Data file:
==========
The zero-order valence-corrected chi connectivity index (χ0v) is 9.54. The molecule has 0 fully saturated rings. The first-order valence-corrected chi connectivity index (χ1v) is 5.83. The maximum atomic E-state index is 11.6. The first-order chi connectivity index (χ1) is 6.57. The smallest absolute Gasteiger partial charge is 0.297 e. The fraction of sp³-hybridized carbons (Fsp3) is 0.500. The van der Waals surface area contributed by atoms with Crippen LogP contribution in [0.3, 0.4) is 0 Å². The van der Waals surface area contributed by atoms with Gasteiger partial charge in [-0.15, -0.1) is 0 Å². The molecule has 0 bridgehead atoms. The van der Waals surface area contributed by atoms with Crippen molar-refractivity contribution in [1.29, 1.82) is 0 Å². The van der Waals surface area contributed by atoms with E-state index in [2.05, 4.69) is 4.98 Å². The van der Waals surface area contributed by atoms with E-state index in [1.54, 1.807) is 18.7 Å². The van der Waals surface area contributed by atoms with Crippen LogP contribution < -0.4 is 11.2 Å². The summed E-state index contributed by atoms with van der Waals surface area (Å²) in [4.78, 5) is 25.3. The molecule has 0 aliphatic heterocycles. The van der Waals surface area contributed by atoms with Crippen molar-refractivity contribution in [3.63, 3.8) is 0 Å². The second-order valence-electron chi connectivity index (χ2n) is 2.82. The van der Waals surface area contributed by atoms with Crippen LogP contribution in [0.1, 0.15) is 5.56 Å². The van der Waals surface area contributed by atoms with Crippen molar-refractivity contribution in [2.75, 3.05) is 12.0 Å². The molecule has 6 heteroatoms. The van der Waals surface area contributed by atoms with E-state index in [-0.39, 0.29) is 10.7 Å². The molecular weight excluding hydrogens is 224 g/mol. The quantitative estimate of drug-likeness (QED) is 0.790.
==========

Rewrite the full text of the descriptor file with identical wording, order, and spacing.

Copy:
The zero-order valence-corrected chi connectivity index (χ0v) is 9.54. The molecule has 0 fully saturated rings. The first-order valence-corrected chi connectivity index (χ1v) is 5.83. The maximum atomic E-state index is 11.6. The first-order chi connectivity index (χ1) is 6.57. The smallest absolute Gasteiger partial charge is 0.297 e. The fraction of sp³-hybridized carbons (Fsp3) is 0.500. The van der Waals surface area contributed by atoms with Crippen LogP contribution in [0.3, 0.4) is 0 Å². The van der Waals surface area contributed by atoms with Gasteiger partial charge in [-0.15, -0.1) is 0 Å². The molecule has 0 bridgehead atoms. The van der Waals surface area contributed by atoms with Crippen molar-refractivity contribution in [1.29, 1.82) is 0 Å². The van der Waals surface area contributed by atoms with E-state index in [2.05, 4.69) is 4.98 Å². The van der Waals surface area contributed by atoms with E-state index in [1.54, 1.807) is 18.7 Å². The van der Waals surface area contributed by atoms with Crippen LogP contribution < -0.4 is 11.2 Å². The summed E-state index contributed by atoms with van der Waals surface area (Å²) in [4.78, 5) is 25.3. The molecule has 0 aliphatic heterocycles. The van der Waals surface area contributed by atoms with Crippen molar-refractivity contribution in [3.63, 3.8) is 0 Å². The second-order valence-electron chi connectivity index (χ2n) is 2.82. The van der Waals surface area contributed by atoms with Crippen LogP contribution in [0.1, 0.15) is 5.56 Å². The van der Waals surface area contributed by atoms with Crippen molar-refractivity contribution in [2.75, 3.05) is 12.0 Å². The molecule has 6 heteroatoms. The van der Waals surface area contributed by atoms with E-state index in [-0.39, 0.29) is 10.7 Å². The molecular weight excluding hydrogens is 224 g/mol. The quantitative estimate of drug-likeness (QED) is 0.790.